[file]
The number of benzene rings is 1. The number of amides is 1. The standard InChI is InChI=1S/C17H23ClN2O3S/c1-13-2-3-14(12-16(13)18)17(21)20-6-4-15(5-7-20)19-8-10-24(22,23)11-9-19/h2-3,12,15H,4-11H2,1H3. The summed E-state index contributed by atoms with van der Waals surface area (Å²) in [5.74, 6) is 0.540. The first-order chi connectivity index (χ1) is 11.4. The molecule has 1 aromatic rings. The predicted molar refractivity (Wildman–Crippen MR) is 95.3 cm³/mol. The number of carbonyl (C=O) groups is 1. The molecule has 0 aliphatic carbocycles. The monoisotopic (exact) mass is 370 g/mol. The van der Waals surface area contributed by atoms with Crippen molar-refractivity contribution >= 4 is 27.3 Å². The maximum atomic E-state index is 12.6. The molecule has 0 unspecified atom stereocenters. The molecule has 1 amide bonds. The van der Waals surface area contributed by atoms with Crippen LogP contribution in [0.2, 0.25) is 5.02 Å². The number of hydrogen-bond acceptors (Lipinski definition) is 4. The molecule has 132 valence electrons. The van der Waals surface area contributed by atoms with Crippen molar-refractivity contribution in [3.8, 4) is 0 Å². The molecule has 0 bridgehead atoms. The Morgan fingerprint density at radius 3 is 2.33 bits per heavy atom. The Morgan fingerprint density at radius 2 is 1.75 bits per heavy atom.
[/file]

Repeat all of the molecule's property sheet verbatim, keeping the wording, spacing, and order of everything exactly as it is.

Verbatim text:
The number of benzene rings is 1. The number of amides is 1. The standard InChI is InChI=1S/C17H23ClN2O3S/c1-13-2-3-14(12-16(13)18)17(21)20-6-4-15(5-7-20)19-8-10-24(22,23)11-9-19/h2-3,12,15H,4-11H2,1H3. The summed E-state index contributed by atoms with van der Waals surface area (Å²) in [5.74, 6) is 0.540. The first-order chi connectivity index (χ1) is 11.4. The molecule has 1 aromatic rings. The predicted molar refractivity (Wildman–Crippen MR) is 95.3 cm³/mol. The number of carbonyl (C=O) groups is 1. The molecule has 0 aliphatic carbocycles. The monoisotopic (exact) mass is 370 g/mol. The van der Waals surface area contributed by atoms with Crippen molar-refractivity contribution >= 4 is 27.3 Å². The maximum atomic E-state index is 12.6. The molecule has 0 unspecified atom stereocenters. The molecule has 1 amide bonds. The van der Waals surface area contributed by atoms with Crippen LogP contribution in [0.2, 0.25) is 5.02 Å². The number of hydrogen-bond acceptors (Lipinski definition) is 4. The molecule has 132 valence electrons. The van der Waals surface area contributed by atoms with Crippen molar-refractivity contribution in [3.8, 4) is 0 Å². The molecule has 0 bridgehead atoms. The Morgan fingerprint density at radius 3 is 2.33 bits per heavy atom. The Morgan fingerprint density at radius 2 is 1.75 bits per heavy atom.